Bypass Pumping Details Often Taken For Granted

Addressing the problems of the nation’s aging underground infrastructure is a priority for many cities and sanitary sewer and water districts across North America. Though slowed by the economy, there is still a host of massive rehabilitation and construction projects under way or in planning stages with many more such efforts to come.

A critical component of rehabilitation projects is the design and construction of efficient temporary by-pass pipeline systems to divert flow from segments of pipe being rehabilitated or replaced so that vital services to residences and businesses are not interrupted during construction.

For projects containing large-diameter pipes, the bypass system itself is a major project.

“Depending on the nature and scope of the project, bypass pumping can be relatively easy or extremely difficult and complicated,” said Lynn Osborn, senior applications manager for Insituform Technologies, a leading worldwide provider of proprietary technologies and services for rehabilitating sewer, water, energy and other industrial pipelines.

“For small sewers, the flow is often plugged or handled with one small pump,” Osborn continued. “As pipe diameters and flow rates increase, bypass pumping can become one of the most complex and costly components of the project, especially when flows can exceed 100 million gallons per day.

“However, the importance of bypass pumping is always critical because sewage overflows or spills, large or small, can cause significant project consequences, social impact and/or environmental damage.”

Bypass systems are installed by general contractors or specialist subcontractors.

The heart of a bypass system is a pump or pumps, and several pump companies have developed equipment to satisfy the demands of bypass installations. Some manufacturers and/or their distributors serve as subcontractors providing pumps and other equipment on a rental basis, installing the bypass system and removing it after the project is complete.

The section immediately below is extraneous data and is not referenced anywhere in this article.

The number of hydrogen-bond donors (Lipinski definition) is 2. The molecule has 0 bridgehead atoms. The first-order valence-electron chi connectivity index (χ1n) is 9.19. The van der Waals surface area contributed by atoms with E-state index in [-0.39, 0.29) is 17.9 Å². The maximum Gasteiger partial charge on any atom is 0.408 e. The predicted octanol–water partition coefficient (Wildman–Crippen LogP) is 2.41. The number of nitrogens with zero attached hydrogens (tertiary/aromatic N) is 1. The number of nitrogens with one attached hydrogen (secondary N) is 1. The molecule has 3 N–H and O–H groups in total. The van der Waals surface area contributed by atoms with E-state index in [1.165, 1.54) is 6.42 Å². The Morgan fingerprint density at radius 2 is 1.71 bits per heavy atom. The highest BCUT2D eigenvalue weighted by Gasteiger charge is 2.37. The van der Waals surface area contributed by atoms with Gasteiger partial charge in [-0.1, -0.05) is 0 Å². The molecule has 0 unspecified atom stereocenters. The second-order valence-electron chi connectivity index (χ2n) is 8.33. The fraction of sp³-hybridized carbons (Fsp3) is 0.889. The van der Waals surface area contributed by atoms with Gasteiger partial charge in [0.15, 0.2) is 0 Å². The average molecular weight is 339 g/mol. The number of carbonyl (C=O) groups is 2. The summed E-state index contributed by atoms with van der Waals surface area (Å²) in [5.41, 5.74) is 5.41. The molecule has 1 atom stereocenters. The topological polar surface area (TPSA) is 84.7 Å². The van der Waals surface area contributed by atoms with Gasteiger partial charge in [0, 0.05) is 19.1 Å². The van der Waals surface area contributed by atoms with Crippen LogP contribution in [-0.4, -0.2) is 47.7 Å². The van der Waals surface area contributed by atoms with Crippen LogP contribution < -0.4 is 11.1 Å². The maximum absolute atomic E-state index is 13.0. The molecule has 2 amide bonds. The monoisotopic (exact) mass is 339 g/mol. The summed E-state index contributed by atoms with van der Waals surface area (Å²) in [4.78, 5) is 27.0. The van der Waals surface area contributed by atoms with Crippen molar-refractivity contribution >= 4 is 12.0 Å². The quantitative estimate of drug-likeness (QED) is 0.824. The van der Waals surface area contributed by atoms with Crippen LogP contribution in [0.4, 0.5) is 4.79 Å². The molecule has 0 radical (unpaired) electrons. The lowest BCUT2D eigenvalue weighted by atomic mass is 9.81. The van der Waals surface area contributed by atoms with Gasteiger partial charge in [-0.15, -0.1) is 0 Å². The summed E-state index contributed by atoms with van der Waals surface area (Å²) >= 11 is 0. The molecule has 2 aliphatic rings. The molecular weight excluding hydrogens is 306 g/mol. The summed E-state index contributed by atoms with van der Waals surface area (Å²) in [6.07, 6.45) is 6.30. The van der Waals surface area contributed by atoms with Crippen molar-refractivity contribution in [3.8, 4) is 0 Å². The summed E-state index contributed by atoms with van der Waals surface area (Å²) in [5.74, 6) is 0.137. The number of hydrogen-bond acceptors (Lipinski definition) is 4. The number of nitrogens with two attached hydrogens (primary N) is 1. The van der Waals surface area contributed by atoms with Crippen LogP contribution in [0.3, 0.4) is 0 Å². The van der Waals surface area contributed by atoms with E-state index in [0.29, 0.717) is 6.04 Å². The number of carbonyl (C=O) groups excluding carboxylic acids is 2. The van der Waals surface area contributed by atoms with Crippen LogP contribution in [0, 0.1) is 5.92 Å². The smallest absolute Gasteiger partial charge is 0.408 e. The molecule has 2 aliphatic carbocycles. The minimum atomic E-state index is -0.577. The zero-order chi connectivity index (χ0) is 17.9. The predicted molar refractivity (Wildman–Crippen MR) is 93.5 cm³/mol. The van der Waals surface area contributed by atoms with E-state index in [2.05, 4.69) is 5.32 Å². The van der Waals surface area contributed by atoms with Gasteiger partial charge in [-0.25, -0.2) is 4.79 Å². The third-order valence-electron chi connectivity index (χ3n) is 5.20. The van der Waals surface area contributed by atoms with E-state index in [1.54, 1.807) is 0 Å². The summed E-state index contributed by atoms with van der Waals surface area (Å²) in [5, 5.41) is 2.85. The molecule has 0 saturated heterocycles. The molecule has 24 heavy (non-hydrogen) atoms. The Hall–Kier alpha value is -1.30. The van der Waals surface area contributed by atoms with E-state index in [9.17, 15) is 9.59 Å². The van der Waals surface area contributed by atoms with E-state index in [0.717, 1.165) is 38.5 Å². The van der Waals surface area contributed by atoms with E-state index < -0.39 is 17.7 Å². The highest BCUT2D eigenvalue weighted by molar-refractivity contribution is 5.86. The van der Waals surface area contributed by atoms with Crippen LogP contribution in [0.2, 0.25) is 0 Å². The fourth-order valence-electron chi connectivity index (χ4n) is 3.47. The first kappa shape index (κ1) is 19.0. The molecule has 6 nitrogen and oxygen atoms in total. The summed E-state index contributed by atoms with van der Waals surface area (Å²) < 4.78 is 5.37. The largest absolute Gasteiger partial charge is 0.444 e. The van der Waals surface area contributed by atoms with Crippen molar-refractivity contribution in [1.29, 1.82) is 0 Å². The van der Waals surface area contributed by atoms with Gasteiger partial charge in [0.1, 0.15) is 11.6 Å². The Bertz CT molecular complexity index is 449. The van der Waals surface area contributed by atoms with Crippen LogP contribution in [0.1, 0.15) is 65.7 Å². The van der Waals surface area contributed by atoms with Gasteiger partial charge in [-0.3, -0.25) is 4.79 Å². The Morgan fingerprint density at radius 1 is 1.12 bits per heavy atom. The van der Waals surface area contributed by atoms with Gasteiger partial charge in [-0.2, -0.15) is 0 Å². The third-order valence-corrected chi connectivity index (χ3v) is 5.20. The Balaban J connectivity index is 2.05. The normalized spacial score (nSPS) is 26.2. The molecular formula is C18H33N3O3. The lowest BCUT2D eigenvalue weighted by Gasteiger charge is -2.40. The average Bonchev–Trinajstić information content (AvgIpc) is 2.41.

What’s best for the customer
Godwin Pumps rents pumps and provides bypass design and installation services.

“We will do whatever is best for the customer,” said Ron Askin, vice president and director of sales. “We rent a lot of equipment set up by the contractor, but it seems like more and more are requiring turnkey systems. In that case, we engineer the solution, rent the equipment including pumps, pipes/hoses, fittings, fuel tanks, road ramps, motor controls, level floats, etc. In addition, we provide pipe fusion services, pump watch and pump maintenance services.

“Temporary bypassing is what we do day-in and day-out. We have experience with a broad range of systems that have already been designed and successfully applied, and we modify those to fit the specific project. It is important not to reinvent what’s already proven technology, so we encourage new engineers to spend time reviewing available installation designs. New engineers benefits from our collective experience, and we benefit from their fresh insight. It is different than designing a permanent structure, so collaboration is critical.”

Askin said when a subcontractor is employed, typically the subcontractor is given the suction point, discharge point and a required flow and with that information the bypass subcontractor designs the system.

Understanding flow is the key to designing a bypass system, Askin believes.

“In addition,” he said, “because end suction centrifugals are affected by suction lift, this needs to be taken into account. When a system isn’t performing to the published curve, it is typically a suction lift issue. We help a lot of owners out after they have had a system installed by a company that didn’t understand this principle.”

Most common problems during the design process, Askin continued, “is not understanding flows and the redundancy.

“If a temporary system is required to handle 1.5 times the peak wet-weather flow and 100 percent redundancy,” he explained, “the system is impractically large. The difference between engineering a system and simply renting a pump to meet flow requirements is that an engineered system provides the exact equipment needed to efficiently meet system demands and potential overburdening without specifying over- or under-powered equipment.”